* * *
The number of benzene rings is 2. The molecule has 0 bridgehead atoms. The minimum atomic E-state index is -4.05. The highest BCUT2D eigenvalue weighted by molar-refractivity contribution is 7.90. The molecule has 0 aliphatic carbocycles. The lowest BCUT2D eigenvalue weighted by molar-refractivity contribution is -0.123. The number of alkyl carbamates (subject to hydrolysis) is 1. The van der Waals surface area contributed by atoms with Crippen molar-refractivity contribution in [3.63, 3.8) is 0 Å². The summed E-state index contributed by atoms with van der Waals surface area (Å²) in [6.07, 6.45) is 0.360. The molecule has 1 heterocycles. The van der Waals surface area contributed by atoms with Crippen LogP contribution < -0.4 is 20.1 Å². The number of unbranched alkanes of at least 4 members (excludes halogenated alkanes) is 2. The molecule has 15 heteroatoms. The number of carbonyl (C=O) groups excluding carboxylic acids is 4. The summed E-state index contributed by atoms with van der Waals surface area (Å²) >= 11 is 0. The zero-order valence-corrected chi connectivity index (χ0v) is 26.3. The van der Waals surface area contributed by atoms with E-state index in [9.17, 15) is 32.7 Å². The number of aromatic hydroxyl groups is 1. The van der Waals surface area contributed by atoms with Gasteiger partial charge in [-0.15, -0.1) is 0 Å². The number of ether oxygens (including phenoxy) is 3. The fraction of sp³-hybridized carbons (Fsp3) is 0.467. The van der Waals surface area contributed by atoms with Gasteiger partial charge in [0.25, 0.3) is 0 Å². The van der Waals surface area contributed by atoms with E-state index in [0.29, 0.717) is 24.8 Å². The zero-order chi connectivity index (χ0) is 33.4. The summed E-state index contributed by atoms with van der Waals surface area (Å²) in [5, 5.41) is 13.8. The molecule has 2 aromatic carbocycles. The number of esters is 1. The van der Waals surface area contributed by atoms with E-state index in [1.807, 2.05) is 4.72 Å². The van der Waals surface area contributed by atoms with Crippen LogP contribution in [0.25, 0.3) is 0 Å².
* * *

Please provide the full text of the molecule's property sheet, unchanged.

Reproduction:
The number of benzene rings is 2. The molecule has 0 bridgehead atoms. The minimum atomic E-state index is -4.05. The highest BCUT2D eigenvalue weighted by molar-refractivity contribution is 7.90. The molecule has 0 aliphatic carbocycles. The lowest BCUT2D eigenvalue weighted by molar-refractivity contribution is -0.123. The number of alkyl carbamates (subject to hydrolysis) is 1. The van der Waals surface area contributed by atoms with Crippen molar-refractivity contribution in [3.63, 3.8) is 0 Å². The summed E-state index contributed by atoms with van der Waals surface area (Å²) in [6.07, 6.45) is 0.360. The molecule has 1 heterocycles. The van der Waals surface area contributed by atoms with Crippen LogP contribution < -0.4 is 20.1 Å². The number of unbranched alkanes of at least 4 members (excludes halogenated alkanes) is 2. The molecule has 15 heteroatoms. The number of carbonyl (C=O) groups excluding carboxylic acids is 4. The summed E-state index contributed by atoms with van der Waals surface area (Å²) >= 11 is 0. The zero-order valence-corrected chi connectivity index (χ0v) is 26.3. The van der Waals surface area contributed by atoms with E-state index in [9.17, 15) is 32.7 Å². The number of aromatic hydroxyl groups is 1. The van der Waals surface area contributed by atoms with Gasteiger partial charge in [-0.15, -0.1) is 0 Å². The number of ether oxygens (including phenoxy) is 3. The fraction of sp³-hybridized carbons (Fsp3) is 0.467. The van der Waals surface area contributed by atoms with Gasteiger partial charge in [0.25, 0.3) is 0 Å². The van der Waals surface area contributed by atoms with E-state index in [0.29, 0.717) is 24.8 Å². The zero-order chi connectivity index (χ0) is 33.4. The summed E-state index contributed by atoms with van der Waals surface area (Å²) in [5, 5.41) is 13.8. The molecule has 2 aromatic carbocycles. The number of esters is 1. The van der Waals surface area contributed by atoms with E-state index in [1.807, 2.05) is 4.72 Å². The van der Waals surface area contributed by atoms with Crippen LogP contribution in [0.25, 0.3) is 0 Å².